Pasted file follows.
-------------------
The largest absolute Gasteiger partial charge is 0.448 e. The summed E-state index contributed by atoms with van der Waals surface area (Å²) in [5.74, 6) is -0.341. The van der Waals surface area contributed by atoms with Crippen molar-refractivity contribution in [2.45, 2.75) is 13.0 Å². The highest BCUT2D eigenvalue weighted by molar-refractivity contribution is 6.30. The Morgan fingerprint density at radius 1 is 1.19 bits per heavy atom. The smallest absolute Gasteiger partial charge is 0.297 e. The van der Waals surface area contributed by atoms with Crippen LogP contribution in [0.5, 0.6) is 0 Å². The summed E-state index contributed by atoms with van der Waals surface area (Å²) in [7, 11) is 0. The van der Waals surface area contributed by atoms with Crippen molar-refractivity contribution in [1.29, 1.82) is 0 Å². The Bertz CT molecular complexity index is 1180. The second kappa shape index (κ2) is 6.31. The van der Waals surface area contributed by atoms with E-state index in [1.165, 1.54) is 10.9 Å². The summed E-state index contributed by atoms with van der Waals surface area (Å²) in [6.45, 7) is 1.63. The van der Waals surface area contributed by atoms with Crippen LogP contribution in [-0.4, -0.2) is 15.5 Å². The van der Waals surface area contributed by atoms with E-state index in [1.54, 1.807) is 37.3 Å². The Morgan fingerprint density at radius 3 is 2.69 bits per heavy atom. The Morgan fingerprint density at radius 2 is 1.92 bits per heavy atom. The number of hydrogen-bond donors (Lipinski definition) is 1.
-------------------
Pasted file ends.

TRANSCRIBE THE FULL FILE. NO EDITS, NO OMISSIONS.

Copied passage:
The largest absolute Gasteiger partial charge is 0.448 e. The summed E-state index contributed by atoms with van der Waals surface area (Å²) in [5.74, 6) is -0.341. The van der Waals surface area contributed by atoms with Crippen molar-refractivity contribution in [2.45, 2.75) is 13.0 Å². The highest BCUT2D eigenvalue weighted by molar-refractivity contribution is 6.30. The Morgan fingerprint density at radius 1 is 1.19 bits per heavy atom. The smallest absolute Gasteiger partial charge is 0.297 e. The van der Waals surface area contributed by atoms with Crippen LogP contribution in [0.5, 0.6) is 0 Å². The summed E-state index contributed by atoms with van der Waals surface area (Å²) in [7, 11) is 0. The van der Waals surface area contributed by atoms with Crippen molar-refractivity contribution in [1.29, 1.82) is 0 Å². The Bertz CT molecular complexity index is 1180. The second kappa shape index (κ2) is 6.31. The van der Waals surface area contributed by atoms with E-state index in [1.165, 1.54) is 10.9 Å². The summed E-state index contributed by atoms with van der Waals surface area (Å²) in [6.45, 7) is 1.63. The van der Waals surface area contributed by atoms with Crippen LogP contribution in [-0.4, -0.2) is 15.5 Å². The van der Waals surface area contributed by atoms with E-state index in [1.54, 1.807) is 37.3 Å². The Morgan fingerprint density at radius 3 is 2.69 bits per heavy atom. The Morgan fingerprint density at radius 2 is 1.92 bits per heavy atom. The number of hydrogen-bond donors (Lipinski definition) is 1.